The Power of the Purse and the Polls

While Rev. Jesse Jackson Sr., challenged corporate America once again to level the racial playing field when it comes to consumers, workers, and entrepreneurs at the 19th Annual Rainbow PUSH Wall Street Project Summit in New York this week, he also spoke to about how important it is right now for individuals, and the black community as a whole, to harness the power we already have.

[Related: Blacks in the U.S. Gaining Wealth and Education Faster Than Other Groups]

“We’ve given away power by voting less than we have and spending more than we have.  That’s a suicidal formula,” says Rev. Jackson. “You must spend less than you make and vote as much as you can. That’s the right combination. Much of our middle class is a spending middle class. We over-extend ourselves. We don’t see the value of investing and saving and getting returns. We must harness our potential, and leverage it,” he adds.

Cheryl Pearson-McNeil, Nielsen’s senior vice president of U.S. Strategic Community Alliances and Consumer Engagement points out that black households, particularly those earning $100,000 or more are the fastest growing income groups in the country, and that the community can leverage those dollars to bring about socioeconomic change.

Nielsen Incomes Chart

“As black consumers we’re spending about $1.3 trillion a year. There are not enough of us who are aware that every single dollar we spend benefits someone on the receiving end…All of our behaviors benefit someone on the receiving end. We should think and act collectively about all of our power whenever we make a decision rather than individually,” she says.

“Seventy-three percent of the Caucasian population and 67% of the Hispanic population think that blacks strongly influence pop culture. We need to ensure that the decisions that we make is reflected in our spending behavior and our viewing and purchasing habits.”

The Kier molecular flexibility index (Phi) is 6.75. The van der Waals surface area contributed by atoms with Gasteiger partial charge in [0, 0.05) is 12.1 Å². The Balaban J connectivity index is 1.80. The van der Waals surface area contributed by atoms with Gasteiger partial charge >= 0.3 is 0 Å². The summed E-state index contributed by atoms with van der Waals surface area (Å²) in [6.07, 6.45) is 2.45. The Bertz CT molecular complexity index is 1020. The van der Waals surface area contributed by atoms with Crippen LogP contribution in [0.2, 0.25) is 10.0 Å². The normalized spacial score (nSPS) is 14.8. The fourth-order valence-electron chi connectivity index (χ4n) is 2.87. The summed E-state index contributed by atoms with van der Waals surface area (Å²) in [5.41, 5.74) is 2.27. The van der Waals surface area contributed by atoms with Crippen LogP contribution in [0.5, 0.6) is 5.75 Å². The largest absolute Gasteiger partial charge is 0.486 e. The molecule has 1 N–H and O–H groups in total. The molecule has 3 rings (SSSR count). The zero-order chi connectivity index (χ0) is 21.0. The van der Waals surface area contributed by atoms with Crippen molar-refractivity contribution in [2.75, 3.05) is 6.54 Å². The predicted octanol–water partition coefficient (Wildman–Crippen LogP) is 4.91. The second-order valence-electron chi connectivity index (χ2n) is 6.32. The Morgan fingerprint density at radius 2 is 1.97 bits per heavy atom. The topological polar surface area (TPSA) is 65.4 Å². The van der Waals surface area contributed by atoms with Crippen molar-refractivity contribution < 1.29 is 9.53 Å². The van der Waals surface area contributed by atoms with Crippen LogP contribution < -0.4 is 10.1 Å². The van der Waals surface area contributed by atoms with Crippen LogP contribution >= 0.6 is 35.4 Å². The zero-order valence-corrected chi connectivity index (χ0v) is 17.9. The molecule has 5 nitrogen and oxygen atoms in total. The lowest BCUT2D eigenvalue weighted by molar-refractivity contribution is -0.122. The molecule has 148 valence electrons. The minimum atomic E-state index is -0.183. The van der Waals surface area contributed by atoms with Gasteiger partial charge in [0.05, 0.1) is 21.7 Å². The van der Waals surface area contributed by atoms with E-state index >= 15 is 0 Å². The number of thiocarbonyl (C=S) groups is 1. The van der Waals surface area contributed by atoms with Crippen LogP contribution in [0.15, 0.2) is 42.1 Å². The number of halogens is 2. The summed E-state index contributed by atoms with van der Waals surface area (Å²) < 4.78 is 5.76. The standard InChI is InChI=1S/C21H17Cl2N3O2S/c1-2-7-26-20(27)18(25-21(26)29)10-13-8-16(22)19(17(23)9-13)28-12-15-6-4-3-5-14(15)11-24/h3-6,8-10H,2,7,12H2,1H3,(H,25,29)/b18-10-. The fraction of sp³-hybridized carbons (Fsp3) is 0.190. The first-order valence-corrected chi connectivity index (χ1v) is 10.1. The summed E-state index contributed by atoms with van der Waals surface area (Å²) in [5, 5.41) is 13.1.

Pearson-McNeil adds that blacks need to stop focusing on being on the losing side of the wealth gap, because we begin to expect that from other communities and ourselves. She says we should think of these five questions before we spend in order to actualize the positive side of our economic circumstances and give black businesses a fighting chance.

  1. Was I able to get this service or this product or program in my neighborhood? Did I have to go out of our zip code?
  2. Does the company hire people who look like me?
  3. Are they portraying positive images of people who look like me?
  4. Do they support causes or organizations or events that support my community?
  5. If any of the answers to the above 4 questions was a ‘no,’ are you willing to spend your time or your money with that company?

“Question 5 pushes people out of their comfort zone. You can’t sit around and complain if you’re not going to do something. Are you going to do it when you’re alone in your own home? It takes a personal commitment and it’s not easy.”

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